SEG interviews—AMD, Paradigm, SGI

At the SEG, Oil IT Journal caught up with Doug O’Flaherty (AMD), Eldad Weiss (Paradigm), Paul deGroot (de Groot-Bril), Bill Bartling (SGI) and Nick Weston (Sun Microsystems).

Doug O’Flaherty (AMD)—Geophysics is one of the earliest adopters of new processors. Only 18 months after the first Opteron there are 12 demos of Opteron-based software and hardware at the SEG. AMD’s $/trace advantage has helped our penetration of seismic processing. The new direct connect chip architecture lets users tune math algorithms.

Isn’t math industry independent?

Yes. But because geophysics is an early adopter, it is pushing the envelope.

We aren’t slow to adopt new technology!

Not when it is non-disruptive. AMD’s core philosophy is customer centric, non-disruptive change. End users shouldn’t even know about changes like low latency and NUMA-aware operating systems. They will notice the possibility of having 64GB system memory systems like HP’s DL 585.

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Eldad Weiss (Paradigm)—We have just announced Release 2 of Epos, our integration platform and now have several hundred Epos installations. Our solutions bring real productivity and easy to use visualization. Applications are tuned to new hardware, offering 64 bit Linux and high end graphics on a $15k desktop. These provide essentially the same performance as a high end machine. Our 3D Canvas integrates all data—seismics, interpretation, mapping and reservoir. Another key offering is our production tools for automated fault picking including Coherence Cube and the BP Center of Visualization fault propagation technology. We also automate the interconnection of horizons and faults—streamlining the interpretation process.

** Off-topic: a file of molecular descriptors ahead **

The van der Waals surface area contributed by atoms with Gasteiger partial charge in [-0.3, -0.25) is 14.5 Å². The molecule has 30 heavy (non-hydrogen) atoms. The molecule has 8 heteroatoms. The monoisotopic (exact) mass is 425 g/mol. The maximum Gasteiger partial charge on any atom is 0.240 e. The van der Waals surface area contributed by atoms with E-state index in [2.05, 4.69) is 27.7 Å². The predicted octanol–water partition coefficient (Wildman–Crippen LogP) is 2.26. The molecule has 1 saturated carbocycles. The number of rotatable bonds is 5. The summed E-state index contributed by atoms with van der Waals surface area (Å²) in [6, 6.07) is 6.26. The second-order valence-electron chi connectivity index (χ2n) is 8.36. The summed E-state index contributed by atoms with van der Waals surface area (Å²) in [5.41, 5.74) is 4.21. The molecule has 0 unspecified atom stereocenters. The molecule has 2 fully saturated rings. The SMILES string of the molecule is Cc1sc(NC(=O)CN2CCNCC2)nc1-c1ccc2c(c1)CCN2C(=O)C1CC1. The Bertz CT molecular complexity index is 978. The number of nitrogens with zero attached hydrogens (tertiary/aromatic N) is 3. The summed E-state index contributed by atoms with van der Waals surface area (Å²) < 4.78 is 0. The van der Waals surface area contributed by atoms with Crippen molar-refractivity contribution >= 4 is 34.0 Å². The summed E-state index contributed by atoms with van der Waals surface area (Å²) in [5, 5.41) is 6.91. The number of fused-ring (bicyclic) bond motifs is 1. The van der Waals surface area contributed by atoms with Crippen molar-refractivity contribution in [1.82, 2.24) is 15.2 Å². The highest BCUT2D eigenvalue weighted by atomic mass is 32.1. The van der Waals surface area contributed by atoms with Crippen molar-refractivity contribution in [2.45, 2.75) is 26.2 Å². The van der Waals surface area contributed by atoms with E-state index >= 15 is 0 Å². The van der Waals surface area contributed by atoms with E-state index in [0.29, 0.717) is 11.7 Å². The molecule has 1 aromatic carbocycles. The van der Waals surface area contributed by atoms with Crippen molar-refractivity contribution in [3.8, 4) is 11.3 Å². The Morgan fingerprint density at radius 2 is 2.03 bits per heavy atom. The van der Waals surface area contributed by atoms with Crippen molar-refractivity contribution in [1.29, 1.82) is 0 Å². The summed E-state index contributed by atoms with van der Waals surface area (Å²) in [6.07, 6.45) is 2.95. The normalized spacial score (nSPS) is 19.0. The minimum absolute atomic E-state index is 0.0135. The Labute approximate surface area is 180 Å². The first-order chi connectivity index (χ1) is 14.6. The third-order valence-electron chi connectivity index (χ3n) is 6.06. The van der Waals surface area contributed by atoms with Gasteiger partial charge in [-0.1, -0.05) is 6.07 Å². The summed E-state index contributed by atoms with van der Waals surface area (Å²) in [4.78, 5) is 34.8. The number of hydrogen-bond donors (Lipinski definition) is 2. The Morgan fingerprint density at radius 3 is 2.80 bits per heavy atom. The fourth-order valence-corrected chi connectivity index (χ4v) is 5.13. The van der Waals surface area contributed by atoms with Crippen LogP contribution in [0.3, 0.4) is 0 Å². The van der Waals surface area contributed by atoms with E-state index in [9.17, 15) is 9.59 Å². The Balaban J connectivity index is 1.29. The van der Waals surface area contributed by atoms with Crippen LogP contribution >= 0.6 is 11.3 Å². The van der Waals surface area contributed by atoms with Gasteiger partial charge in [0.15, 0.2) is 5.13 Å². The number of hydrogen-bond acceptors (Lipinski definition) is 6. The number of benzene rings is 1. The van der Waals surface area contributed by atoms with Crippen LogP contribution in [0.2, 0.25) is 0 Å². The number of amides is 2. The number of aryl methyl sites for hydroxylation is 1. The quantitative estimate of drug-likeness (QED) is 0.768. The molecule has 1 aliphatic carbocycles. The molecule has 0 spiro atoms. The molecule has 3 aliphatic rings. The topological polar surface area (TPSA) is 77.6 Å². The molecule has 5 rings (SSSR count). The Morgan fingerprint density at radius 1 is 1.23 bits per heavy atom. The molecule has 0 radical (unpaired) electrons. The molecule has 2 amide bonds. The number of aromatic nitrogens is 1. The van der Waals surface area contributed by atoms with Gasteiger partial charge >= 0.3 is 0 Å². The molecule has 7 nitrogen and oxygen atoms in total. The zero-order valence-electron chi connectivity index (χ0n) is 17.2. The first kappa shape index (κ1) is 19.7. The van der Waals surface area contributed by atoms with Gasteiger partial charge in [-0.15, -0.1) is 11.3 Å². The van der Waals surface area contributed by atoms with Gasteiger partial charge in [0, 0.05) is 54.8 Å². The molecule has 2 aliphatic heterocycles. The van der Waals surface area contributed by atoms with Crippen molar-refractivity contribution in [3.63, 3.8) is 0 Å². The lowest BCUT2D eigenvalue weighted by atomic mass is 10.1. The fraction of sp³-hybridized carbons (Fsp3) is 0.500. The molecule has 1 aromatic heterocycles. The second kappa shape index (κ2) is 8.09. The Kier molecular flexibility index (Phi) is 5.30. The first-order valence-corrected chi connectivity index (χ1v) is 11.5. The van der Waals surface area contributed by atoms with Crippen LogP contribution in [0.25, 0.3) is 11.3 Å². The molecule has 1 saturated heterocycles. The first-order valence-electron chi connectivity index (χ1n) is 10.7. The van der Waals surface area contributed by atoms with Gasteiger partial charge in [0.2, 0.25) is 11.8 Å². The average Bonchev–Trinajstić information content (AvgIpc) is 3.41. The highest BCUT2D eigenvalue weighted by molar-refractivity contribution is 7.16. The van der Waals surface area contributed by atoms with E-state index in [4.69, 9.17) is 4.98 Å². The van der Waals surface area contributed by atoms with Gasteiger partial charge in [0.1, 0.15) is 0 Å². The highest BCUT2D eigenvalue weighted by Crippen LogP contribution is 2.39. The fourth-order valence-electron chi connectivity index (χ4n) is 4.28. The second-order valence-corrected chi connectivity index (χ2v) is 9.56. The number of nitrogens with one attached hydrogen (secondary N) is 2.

How do you integrate an OpenWorks or GeoFrame shop?

Interoperability is important but it doesn’t make sense just to integrate features. Customers are ready to buy into a new interpretation platform—a bit like buying a new word processor!

Does Paradigm really offer an integrated environment—a complete solution?

Yes. Last year we completed our integration—it’s no longer wishful thinking!

So you are targeting users of mainstream systems now?

Absolutely! Customers are dissatisfied with current solutions which have their roots in 1980s technology. They are looking for second generation solutions.

That’s not true for Petrel or Geoprobe!

OK—Petrel, Geoprobe and Epos are the new game for companies looking for a best in class solution. Landmark is switching to Geoprobe, SIS to Petrel.

What’s Paradigm’s take on OpenSpirit?

Epos and Schlumberger’s OpenSpirit (OS) are similar products—they can coexist. But the Epos footprint is larger than the current OS offering. There will always be a problem with a ‘standard.’ The reality is that you cannot limit a data model.

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Paul deGroot (de Groot Bril)—Open dTect now supports 2D and 3D seismic attributes and new dGB-developed tools track faults and horizons simultaneously. The Open dTect has had 4,000 downloads since going open source. dGB is working on a business model of commercial plug-ins such as dip steering, filters, attributes, seismic neural networks and the chimney cube. Seismics can be imported from OpenWorks and GeoFrame. We used to be an OpenSpirit member but found it too costly and complex. For us is is easier and faster to do direct access through the vendor’s APIs.